Compensation to Newsletter Writers Must Be Disclosed

On April 10, 2017, the SEC’s Division of Enforcement brought enforcement actions against 27 individuals and entities behind various alleged stock promotion schemes. These actions arose when public companies, through promoters or communications firms, hired newsletter writers to generate publicity for their securities without publicly disclosing that the writers were being paid.

While it is not illegal to hire newsletter writers, Section 17(b) of the Securities Act of 1933 (Securities Act) requires that newsletter writers fully disclose both the amount and the nature of the compensation received, including the dollar amount of a cash payment, the number of shares issued, or any other compensation. Additionally, newsletter writers and persons who adopt, approve or authorize the content of a publication may be liable for untrue statements of material facts or omissions for misleading investors.

The Internet provides a ready means for fraudulent promotion of securities though social media, newsletters, chat rooms, emails, online blogs, press releases, and other media. The SEC’s Division of Enforcement is focusing attention on companies using stock promotion schemes that lead investors to believe that they were reading independent, unbiased analyses in newsletters, social media, stock forums, or other media when writers are secretly compensated for promoting a company’s securities. The SEC can bring charges against companies and promoters for these types of violations under various provisions of the Securities Act and Securities Exchange Act of 1934 (Exchange Act), including:

Securities Act Section 17(a)/ Exchange Act Section 10(b) and Rule 10b-5: For, directly or indirectly, using interstate commerce to offer or sale any securities by:

– employing any device, scheme or artifice to defraud; or

– obtaining money or property by means of any untrue statement of a material fact or any omission to state a material fact necessary in order to make the statements made, in light of the circumstances under which they were made, not misleading; or

– engaging in any transaction, practice, or course of business which operates or would operate as a fraud or deceit upon the purchaser.

Section 17(b) of the Securities Act: For, directly or indirectly, using interstate commerce to publish, give publicity to, or circulate any notice, circular, advertisement, newspaper, article, letter, investment service, or communication which, though not purporting to offer a security for sale, describes such security for a consideration received or to be received, directly or indirectly, from an issuer, underwriter, or dealer, without fully disclosing the receipt, whether past or prospective, of such consideration and the amount thereof.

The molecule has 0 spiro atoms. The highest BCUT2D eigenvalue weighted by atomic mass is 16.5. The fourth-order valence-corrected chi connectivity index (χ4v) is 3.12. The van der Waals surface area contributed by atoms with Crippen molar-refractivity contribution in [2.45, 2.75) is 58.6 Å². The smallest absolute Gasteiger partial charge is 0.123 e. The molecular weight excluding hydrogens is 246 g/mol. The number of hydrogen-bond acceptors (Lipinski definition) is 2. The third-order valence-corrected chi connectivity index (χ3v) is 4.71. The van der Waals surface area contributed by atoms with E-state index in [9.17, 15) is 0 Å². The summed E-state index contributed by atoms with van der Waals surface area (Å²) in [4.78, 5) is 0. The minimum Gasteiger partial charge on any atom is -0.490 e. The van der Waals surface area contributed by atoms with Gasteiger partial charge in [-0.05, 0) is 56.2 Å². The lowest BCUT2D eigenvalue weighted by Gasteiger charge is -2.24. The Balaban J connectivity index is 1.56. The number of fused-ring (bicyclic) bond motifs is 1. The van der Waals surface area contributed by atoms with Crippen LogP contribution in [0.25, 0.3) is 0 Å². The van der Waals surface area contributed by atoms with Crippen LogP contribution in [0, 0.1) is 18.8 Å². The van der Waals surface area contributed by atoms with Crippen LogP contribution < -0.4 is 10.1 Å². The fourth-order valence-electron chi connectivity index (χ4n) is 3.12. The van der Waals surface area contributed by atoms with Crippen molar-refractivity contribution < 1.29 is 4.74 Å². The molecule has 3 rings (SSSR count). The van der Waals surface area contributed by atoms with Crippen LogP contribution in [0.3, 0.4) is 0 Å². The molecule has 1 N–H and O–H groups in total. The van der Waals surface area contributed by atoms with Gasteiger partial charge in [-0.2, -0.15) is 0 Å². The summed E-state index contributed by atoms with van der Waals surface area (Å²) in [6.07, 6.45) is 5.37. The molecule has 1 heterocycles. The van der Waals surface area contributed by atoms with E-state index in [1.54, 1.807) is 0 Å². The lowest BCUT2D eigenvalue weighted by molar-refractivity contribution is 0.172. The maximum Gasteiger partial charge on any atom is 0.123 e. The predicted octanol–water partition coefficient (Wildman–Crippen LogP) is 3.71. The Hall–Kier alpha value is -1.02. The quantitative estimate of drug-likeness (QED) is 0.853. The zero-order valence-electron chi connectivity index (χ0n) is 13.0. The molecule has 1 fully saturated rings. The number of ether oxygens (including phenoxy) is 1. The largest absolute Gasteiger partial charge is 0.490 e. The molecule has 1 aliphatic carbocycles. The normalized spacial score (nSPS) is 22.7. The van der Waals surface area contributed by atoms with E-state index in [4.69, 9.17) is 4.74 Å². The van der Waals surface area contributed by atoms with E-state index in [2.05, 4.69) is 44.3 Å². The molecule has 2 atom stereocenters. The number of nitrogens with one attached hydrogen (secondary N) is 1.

Exchange Act Section 20(b):  For aiding and abetting violations of Section 17(a) and Section 17(b) of the Securities Act and Section 10(b) and Rule 10b-5 of the Exchange Act.

In addition, violations of securities laws may result in criminal prosecution. Allegations of securities law violations or association with firms that are charged with securities law violations may cause liability and embarrassment to a company and its officers, directors and employees. These violations may result in penalties, fines, imprisonment, or sanctions, including barring persons from serving as an officer or director of a public company or participating in certain securities offerings.

Companies may be ultimately responsible for the investor relations work performed by investor relations, communication, social media, marketing, and other firms. Companies can take steps to avoid securities law violations by:

  • Completing due diligence and selecting only reputable investor relations, communication, social media, marketing, and other firms to engage in investor relations activities.
  • Limiting the use of paid newsletter writers and making sure that any compensation paid is properly disclosed.
  • Adopting public communications policies that require authorization of company communications prior to dissemination.
  • Carefully reviewing all materials for accuracy to ensure that the disclosure does not contain untrue statements of a material fact or omissions.
  • Making sure that all content is consistent with the company’s public disclosures filed with regulatory agencies.
  • Including forward looking statement and other disclaimers in all materials that are promotional in nature.
  • Involving legal counsel, auditors and other professionals in the review of investor relations materials.

Note: This post was originally published on Dorsey’s Governance & Compliance Insider blog here

Kenneth G. Sam

Ken is a member of the firm's Business and Corporate practice groups and the Canadian Cross-Border practice and the co-chair of our Mining Industry Group Practice. As a trusted legal advisor to clients for their transactional and corporate governance needs, Ken strives to understand client goals and apply real-world business experience to capital markets, M&A and corporate transactions and regulatory compliance.

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